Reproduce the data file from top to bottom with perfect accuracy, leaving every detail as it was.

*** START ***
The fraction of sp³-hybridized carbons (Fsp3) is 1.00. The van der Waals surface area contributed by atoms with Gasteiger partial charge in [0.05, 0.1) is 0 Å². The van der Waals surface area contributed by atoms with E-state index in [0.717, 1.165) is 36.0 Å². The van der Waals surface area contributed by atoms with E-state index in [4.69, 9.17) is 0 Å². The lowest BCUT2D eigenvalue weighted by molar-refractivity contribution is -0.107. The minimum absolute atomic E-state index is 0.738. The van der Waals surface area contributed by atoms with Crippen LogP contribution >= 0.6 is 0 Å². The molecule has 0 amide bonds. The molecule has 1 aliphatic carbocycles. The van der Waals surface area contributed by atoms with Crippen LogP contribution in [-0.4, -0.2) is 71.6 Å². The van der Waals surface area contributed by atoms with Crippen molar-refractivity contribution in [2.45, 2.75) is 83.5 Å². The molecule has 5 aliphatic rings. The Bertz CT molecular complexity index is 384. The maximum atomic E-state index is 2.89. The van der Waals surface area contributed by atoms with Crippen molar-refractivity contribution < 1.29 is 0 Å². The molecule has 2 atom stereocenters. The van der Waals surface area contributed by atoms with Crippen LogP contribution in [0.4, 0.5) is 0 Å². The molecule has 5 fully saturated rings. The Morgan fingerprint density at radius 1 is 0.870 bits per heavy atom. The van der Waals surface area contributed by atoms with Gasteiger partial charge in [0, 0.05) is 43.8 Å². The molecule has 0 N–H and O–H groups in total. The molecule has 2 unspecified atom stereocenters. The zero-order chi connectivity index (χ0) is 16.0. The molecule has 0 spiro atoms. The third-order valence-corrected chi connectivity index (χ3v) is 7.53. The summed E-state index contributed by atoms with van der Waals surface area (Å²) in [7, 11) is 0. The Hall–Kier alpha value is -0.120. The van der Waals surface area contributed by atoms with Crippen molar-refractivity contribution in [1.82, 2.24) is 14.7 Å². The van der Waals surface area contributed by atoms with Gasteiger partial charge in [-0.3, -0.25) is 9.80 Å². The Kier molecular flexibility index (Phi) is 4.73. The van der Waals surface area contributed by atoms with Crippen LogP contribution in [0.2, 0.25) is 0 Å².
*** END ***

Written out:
The fraction of sp³-hybridized carbons (Fsp3) is 1.00. The van der Waals surface area contributed by atoms with Gasteiger partial charge in [0.05, 0.1) is 0 Å². The van der Waals surface area contributed by atoms with E-state index in [0.717, 1.165) is 36.0 Å². The van der Waals surface area contributed by atoms with E-state index in [4.69, 9.17) is 0 Å². The lowest BCUT2D eigenvalue weighted by molar-refractivity contribution is -0.107. The minimum absolute atomic E-state index is 0.738. The van der Waals surface area contributed by atoms with Crippen LogP contribution >= 0.6 is 0 Å². The molecule has 0 amide bonds. The molecule has 1 aliphatic carbocycles. The van der Waals surface area contributed by atoms with Crippen LogP contribution in [-0.4, -0.2) is 71.6 Å². The van der Waals surface area contributed by atoms with Crippen molar-refractivity contribution in [2.45, 2.75) is 83.5 Å². The molecule has 5 aliphatic rings. The Bertz CT molecular complexity index is 384. The maximum atomic E-state index is 2.89. The van der Waals surface area contributed by atoms with Crippen molar-refractivity contribution < 1.29 is 0 Å². The molecule has 2 atom stereocenters. The van der Waals surface area contributed by atoms with Crippen LogP contribution in [0.4, 0.5) is 0 Å². The molecule has 5 fully saturated rings. The Morgan fingerprint density at radius 1 is 0.870 bits per heavy atom. The van der Waals surface area contributed by atoms with Gasteiger partial charge in [0, 0.05) is 43.8 Å². The molecule has 0 N–H and O–H groups in total. The molecule has 2 unspecified atom stereocenters. The zero-order chi connectivity index (χ0) is 16.0. The molecule has 0 spiro atoms. The third-order valence-corrected chi connectivity index (χ3v) is 7.53. The summed E-state index contributed by atoms with van der Waals surface area (Å²) in [7, 11) is 0. The Hall–Kier alpha value is -0.120. The van der Waals surface area contributed by atoms with Crippen molar-refractivity contribution in [1.82, 2.24) is 14.7 Å². The van der Waals surface area contributed by atoms with Gasteiger partial charge in [-0.3, -0.25) is 9.80 Å². The Kier molecular flexibility index (Phi) is 4.73. The van der Waals surface area contributed by atoms with Crippen LogP contribution in [0.2, 0.25) is 0 Å².